Tag Archives: NRPA

Camping Made Easy

OAK Member Guest Blog by Eric Bach and Irene Lam from Hipcamp

Camping should be simple. If I want to get outside with my family next weekend and camp by the ocean, I should be able to. However, after spending hours of searching online to answer these questions, we realized it really isn’t so easy.

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This was the inspiration for Hipcamp. We wanted to be able to answer basic questions such as, “where can I go camping next weekend with my dog and take a shower?” Or, “Where can I go camping with my family in a redwood forest where we can go fishing nearby?” Right now there are no places to find this information with real-time availability. With this in mind, Hipcamp has embarked on a journey to catalog all of the parks (starting in the gorgeous California, where we are based), and provide users with one simple, easy-to-use interface where they can find park overviews, detailed descriptions of available activities for families and kids, insider tips, park history, and real time availability for camping; it really is camping made easy.

By making this process more accessible and compiling the fragmented data into a “one-stop shop,” we save users time. Instead of sitting in front of the screen with 50 different tabs open trying to book a campsite for Yosemite, users can visit Hipcamp, see what campsites and activities are available, get a feel for the park through the written content and photography, and reserve their spot, all under ten minutes. This is beneficial for families who want to take their kids camping, but might not have the time to plan a trip or have never camped before.

We’re also a great resource for discovering new family vacation spots. Instead of heading to the same place every year, you can be inspired to try new, awesome parks that you otherwise might never hear about. We want families to have fun exploring together, to find all the necessary accommodations and exciting adventures they dream about.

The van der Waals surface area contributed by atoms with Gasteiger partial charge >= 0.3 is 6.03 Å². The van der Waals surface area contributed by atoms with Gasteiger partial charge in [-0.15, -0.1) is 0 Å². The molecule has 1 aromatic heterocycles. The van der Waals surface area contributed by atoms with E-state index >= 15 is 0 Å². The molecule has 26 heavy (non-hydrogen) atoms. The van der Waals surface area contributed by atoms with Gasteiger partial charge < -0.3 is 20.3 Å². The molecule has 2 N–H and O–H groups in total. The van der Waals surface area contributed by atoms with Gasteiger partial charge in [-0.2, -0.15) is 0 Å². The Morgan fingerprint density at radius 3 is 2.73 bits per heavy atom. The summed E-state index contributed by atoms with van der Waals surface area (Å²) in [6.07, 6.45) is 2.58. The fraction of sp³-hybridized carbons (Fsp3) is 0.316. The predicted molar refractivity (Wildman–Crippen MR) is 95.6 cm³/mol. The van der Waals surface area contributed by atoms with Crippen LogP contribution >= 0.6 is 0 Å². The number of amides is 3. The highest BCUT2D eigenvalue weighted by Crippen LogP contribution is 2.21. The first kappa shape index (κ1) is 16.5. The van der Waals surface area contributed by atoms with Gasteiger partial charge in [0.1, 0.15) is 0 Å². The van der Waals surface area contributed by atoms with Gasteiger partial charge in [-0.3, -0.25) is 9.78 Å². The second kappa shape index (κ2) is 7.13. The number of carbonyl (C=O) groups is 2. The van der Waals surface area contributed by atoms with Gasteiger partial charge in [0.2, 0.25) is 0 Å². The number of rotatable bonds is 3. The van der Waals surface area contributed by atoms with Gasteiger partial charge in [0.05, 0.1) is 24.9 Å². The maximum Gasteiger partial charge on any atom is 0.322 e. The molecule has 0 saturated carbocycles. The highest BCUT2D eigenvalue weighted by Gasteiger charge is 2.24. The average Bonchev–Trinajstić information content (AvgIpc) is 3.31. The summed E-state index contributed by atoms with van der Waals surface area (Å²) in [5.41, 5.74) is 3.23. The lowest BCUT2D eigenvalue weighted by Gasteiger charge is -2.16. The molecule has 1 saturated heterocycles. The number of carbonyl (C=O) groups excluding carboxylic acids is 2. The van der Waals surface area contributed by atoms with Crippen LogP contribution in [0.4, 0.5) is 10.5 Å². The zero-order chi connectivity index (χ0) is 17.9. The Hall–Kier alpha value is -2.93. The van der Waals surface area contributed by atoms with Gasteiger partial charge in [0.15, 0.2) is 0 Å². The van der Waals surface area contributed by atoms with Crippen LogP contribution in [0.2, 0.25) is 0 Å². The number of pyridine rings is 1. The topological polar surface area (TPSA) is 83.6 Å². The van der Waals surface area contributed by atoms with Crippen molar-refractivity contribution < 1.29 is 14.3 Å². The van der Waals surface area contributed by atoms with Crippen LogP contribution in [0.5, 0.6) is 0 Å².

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We think it is important for people, especially children, to get outside to connect with nature and their loved ones. In this digital age it is becoming harder and harder to unplug from it all. At Hipcamp, we use technology to get people away from technology, something that is becoming increasingly important. It may be difficult to turn off your phone and ignore your email for a few days, but it’s necessary to recharge your own batteries every now and then. Unplugging also sets a positive example for kids– they need to realize that their worlds do not have to revolve around technology either. Kids should feel as excited about the outdoors as they do about getting a new high score on 2048!

By reaching out to local organizations and nonprofits, we are spreading the word about the necessity of reconnecting with nature. We recently signed on as supporters of OAK member National Wildlife Federation‘s “Be Out There” campaign to get more kids outdoors. We are also celebrating July as Park and Recreation month with another OAK member, the National Recreation and Park Association, by volunteering in Golden Gate National Recreation Area.

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We imagine a world where children, youth and families can have a positive connection with nature and that’s why we joined OAK. We believe in the power of being unplugged in the outdoors, and we understand the necessity of conserving natural land. It’s our mission to ensure that the next generation is healthier and happier.

5 Ways to Celebrate Kids to Parks Day

U.S. Senate National Parks Subcommittee Chairman Mark Udall (D-Colo.), Ranking Member Rob Portman (R-Ohio), U.S. Senate Energy and Natural Resources Chair Mary Landrieu (D-La.) and U.S. Senator Ron Wyden (D-Ore.) joined together to introduce a resolution to urge America’s youth to live active lifestyles and to enjoy and protect our nation’s special places to mark the fourth annual Kids to Parks Day. In support of Kids to Parks Day, here is an excellent blog by OAK member NRPA outlining different ways to get involved!